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United States Department of Agriculture

Agricultural Research Service

Research Project: LANDSCAPE-BASED CROP MANAGEMENT FOR FOOD, FEED, AND BIOENERGY

Location: Cropping Systems and Water Quality Research

Title: Adjustment of corn nitrogen in-season fertilization based on soil texture and weather conditions: a Meta-analysis of North American trials)

Author
item Tremblay, Nicolas
item Bouroubi, Mohamed
item Belec, Carl
item Mullen, Robert
item Kitchen, Newell
item Thomason, Wade
item Ebelhar, Steve
item Mengel, Dave
item Raun, William
item Francis, Dennis
item Vories, Earl - Earl
item Ortiz-monasterio, Ivan

Submitted to: Asian Conference on Precision Agriculture
Publication Type: Abstract Only
Publication Acceptance Date: 3/31/2013
Publication Date: 6/25/2013
Citation: Tremblay, N., Bouroubi, M.Y., Belec, C., Mullen, R.L., Kitchen, N.R., Thomason, W.E., Ebelhar, S.A., Mengel, D.B., Raun, W.R., Francis, D.D., Vories, E.D., Ortiz-Monasterio, I. 2013. Adjustment of corn nitrogen in-season fertilization based on soil texture and weather conditions: a Meta-analysis of North American trials [Abstract]. Asian Conference on Precision Agriculture. 52-53.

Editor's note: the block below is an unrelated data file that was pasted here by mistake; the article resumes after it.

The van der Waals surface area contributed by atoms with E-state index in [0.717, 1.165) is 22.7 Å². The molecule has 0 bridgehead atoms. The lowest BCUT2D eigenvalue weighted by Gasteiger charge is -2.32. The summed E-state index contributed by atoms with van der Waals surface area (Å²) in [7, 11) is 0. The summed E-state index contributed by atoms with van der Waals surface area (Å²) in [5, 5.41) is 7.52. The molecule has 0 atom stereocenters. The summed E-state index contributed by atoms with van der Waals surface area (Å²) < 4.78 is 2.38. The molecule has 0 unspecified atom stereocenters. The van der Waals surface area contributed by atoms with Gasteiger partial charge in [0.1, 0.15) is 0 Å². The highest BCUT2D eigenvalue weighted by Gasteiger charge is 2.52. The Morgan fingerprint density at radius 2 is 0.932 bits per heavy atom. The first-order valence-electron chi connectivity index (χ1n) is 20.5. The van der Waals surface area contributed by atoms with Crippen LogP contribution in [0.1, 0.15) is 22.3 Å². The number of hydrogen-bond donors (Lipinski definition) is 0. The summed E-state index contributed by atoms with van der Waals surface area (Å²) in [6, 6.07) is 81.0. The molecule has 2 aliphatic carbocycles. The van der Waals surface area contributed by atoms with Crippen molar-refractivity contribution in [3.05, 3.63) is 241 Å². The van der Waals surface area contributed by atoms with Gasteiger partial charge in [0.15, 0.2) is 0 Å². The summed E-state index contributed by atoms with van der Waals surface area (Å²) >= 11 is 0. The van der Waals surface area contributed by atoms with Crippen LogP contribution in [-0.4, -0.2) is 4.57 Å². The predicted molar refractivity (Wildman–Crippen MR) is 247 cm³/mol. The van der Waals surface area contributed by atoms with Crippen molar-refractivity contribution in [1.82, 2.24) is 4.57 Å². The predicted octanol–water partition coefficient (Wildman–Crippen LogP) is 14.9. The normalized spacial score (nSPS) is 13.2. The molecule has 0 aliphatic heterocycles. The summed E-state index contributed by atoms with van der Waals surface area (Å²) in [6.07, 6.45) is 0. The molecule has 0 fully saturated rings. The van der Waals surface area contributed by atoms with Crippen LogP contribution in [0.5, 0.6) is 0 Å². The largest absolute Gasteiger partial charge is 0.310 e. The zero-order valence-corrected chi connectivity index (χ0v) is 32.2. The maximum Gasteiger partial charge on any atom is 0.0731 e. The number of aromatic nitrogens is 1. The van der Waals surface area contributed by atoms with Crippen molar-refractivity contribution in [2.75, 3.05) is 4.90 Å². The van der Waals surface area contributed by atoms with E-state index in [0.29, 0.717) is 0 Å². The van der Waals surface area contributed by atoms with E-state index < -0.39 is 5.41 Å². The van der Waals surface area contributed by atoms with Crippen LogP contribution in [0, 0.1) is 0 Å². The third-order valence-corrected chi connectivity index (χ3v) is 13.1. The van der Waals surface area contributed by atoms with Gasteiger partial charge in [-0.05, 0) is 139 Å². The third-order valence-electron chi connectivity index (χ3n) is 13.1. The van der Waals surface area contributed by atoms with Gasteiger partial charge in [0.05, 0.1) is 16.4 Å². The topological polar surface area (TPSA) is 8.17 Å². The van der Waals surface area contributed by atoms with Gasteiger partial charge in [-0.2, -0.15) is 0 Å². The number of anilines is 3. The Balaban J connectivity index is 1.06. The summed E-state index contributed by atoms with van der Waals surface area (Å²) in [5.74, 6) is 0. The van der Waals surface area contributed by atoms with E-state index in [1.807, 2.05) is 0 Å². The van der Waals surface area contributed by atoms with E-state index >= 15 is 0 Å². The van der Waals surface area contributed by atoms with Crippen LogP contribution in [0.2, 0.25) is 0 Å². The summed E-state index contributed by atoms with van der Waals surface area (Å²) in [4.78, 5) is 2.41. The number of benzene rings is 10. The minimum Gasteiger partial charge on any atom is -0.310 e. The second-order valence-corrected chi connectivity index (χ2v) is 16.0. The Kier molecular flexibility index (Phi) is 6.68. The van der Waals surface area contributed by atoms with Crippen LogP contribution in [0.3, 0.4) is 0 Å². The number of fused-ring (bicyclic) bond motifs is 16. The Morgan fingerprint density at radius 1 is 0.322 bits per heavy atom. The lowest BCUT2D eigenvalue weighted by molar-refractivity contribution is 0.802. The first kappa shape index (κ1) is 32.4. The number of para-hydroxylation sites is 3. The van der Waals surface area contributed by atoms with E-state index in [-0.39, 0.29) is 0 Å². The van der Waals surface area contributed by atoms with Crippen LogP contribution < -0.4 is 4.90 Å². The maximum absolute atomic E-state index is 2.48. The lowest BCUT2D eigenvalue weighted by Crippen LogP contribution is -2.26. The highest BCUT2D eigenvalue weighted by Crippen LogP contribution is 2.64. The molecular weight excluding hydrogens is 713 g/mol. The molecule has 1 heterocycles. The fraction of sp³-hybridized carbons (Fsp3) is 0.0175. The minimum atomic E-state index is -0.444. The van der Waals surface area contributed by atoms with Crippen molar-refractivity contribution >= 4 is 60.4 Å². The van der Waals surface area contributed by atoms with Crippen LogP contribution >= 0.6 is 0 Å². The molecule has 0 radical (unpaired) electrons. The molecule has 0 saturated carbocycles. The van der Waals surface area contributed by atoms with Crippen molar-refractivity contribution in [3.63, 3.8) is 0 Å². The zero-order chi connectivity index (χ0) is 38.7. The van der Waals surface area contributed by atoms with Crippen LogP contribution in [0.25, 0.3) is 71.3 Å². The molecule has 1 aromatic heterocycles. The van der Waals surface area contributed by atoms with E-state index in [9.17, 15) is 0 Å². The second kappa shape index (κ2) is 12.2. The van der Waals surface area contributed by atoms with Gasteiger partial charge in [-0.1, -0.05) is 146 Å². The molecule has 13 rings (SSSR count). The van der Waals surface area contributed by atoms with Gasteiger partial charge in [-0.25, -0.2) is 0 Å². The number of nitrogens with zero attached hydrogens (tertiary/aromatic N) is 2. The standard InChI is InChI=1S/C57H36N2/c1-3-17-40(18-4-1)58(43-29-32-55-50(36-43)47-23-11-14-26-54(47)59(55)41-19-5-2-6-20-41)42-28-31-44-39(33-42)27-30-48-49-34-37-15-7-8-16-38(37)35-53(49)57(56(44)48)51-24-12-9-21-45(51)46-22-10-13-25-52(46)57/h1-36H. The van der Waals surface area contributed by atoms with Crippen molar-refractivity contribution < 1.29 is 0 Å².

Interpretive Summary:

Technical Abstract: Soil properties and weather conditions are known to affect soil nitrogen (N) availability and plant N uptake. However, studies examining N response as affected by soil and weather sometimes give conflicting results. Meta-analysis is a statistical method for estimating treatment effects in a series of experiments to explain the sources of heterogeneity. In this study this technique was used to examine the influence of soil and weather parameters on N responses of corn (Zea mays L.) across 51 studies involving the same N rate treatments which were carried out in a diversity of North American locations between 2006 and 2009. Results showed that corn response to added N was significantly greater in fine-textured soils than in coarse-textured soils. A new metric called “abundant and well-distributed rainfall” and, to a lesser extent, accumulated corn heat units enhanced N response. At high N rates corn yields increased by a factor of 1.6 (over the unfertilized control) in coarse-textured soils and 2.7 in fine-textured soils. Subgroup analyses were performed on the fine-textured soil class based on weather parameters. Rainfall patterns had an important effect on N response in this soil texture class, with yields being increased 4.5-fold by in-season N fertilization under conditions of abundant and well-distributed rainfall. These findings could be useful for developing N fertilization algorithms that would allow for N application at optimal rates taking into account rainfall pattern and soil texture, which would lead to improved crop profitability and reduced environmental impacts.

Last Modified: 8/24/2016
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